Today marks the time for our incubator to go into "lock down"... a term meaning that we are preparing the eggs for their hatching, set to take place Saturday through Sunday.
For lock down, we want to up the humidity from the 40-50% it has been for the last 18 days to 65% for the last three days. This helps keep the eggs' inner membrane moist and pliable for hatching. There are different methods for achieving this higher humidity for each kind of incubator. We have a Brinsea Octagon Advance, which has two long skinny wells in the bottom for water. I have found that the best way to raise the humidity is to increase the surface area of the water, and I achieve this by using a scrap of clean t-shirt fabric stretched across the bottom and pushed into the wells. The water is then wicked up through the fabric. The tray of eggs sits on top of this.
The second step for lock down is to change the position of the eggs. For the first 18 days, they are propped upside down (pointy end down) and the cradle slowly rocks the entire incubator to keep the insides moving (the rocking also helps lessen the chances of deformed chicks). You can also manually turn the eggs, but I subscribe to the theory of handling the eggs as little as possible during incubation, so we use an automated cradle.
For lock down, we lay the eggs on their side and take the incubator off the cradle (or stop manually turning if that is what you have been doing). This helps orient the chicks during their final days in the egg and prepare them for hatching.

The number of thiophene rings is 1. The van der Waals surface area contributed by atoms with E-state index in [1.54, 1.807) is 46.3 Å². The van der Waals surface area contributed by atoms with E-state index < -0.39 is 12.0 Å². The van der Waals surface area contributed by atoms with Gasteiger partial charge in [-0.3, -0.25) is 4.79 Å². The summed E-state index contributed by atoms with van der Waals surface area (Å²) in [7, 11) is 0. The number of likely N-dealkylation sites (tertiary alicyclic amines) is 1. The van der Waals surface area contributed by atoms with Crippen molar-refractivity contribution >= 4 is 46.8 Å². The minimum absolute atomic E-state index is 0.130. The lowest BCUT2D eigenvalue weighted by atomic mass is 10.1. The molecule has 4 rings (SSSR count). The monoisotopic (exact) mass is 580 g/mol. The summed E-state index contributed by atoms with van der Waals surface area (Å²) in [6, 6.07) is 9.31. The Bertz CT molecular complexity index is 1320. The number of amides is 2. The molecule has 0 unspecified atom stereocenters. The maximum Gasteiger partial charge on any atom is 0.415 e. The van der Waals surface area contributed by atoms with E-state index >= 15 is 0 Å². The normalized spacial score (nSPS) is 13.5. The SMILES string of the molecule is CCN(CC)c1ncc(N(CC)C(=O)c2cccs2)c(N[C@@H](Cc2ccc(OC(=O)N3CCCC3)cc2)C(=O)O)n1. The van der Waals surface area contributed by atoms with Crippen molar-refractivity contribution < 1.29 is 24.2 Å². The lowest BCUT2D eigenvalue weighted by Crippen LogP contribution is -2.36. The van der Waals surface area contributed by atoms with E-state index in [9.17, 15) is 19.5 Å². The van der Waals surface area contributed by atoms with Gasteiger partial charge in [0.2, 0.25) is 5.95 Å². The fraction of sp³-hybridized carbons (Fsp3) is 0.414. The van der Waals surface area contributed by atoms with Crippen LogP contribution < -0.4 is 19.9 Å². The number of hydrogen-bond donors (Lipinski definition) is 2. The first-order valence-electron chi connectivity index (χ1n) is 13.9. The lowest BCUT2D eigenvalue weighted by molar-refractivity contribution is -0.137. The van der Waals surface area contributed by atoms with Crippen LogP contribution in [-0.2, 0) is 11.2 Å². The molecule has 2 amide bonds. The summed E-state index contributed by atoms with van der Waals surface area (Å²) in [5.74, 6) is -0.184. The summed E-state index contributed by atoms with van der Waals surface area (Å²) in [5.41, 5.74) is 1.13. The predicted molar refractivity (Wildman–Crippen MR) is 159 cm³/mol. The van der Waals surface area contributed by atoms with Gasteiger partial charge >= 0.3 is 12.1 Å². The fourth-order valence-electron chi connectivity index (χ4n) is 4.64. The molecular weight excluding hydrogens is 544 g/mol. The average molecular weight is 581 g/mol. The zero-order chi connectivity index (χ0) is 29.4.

Our incubator is PACKED this time around. More eggs fertile than we expected! With limited real estate in the incubator, I ended up having to stack a few of the smaller eggs on top of the bigger eggs when I laid them down. The only other choices were to move some to a secondary incubator (that I am not very trusting of -- it has not proven to be very reliable), or cull some of the eggs even though they all show development and movement. Neither good options, so I'll just have to stay on top of monitoring these eggs during the next 3 days and watch for signs of hatching. I'll have the help of my friend Autumn, so we can remove chicks as they hatch and make room for the rest of the eggs.
Hatch day is expected to be Saturday into Sunday, and we plan to show it live online just like we did last time. Watch this site and/or our Facebook page (or Twitter @WeWantLess) for the live video feed link on Saturday.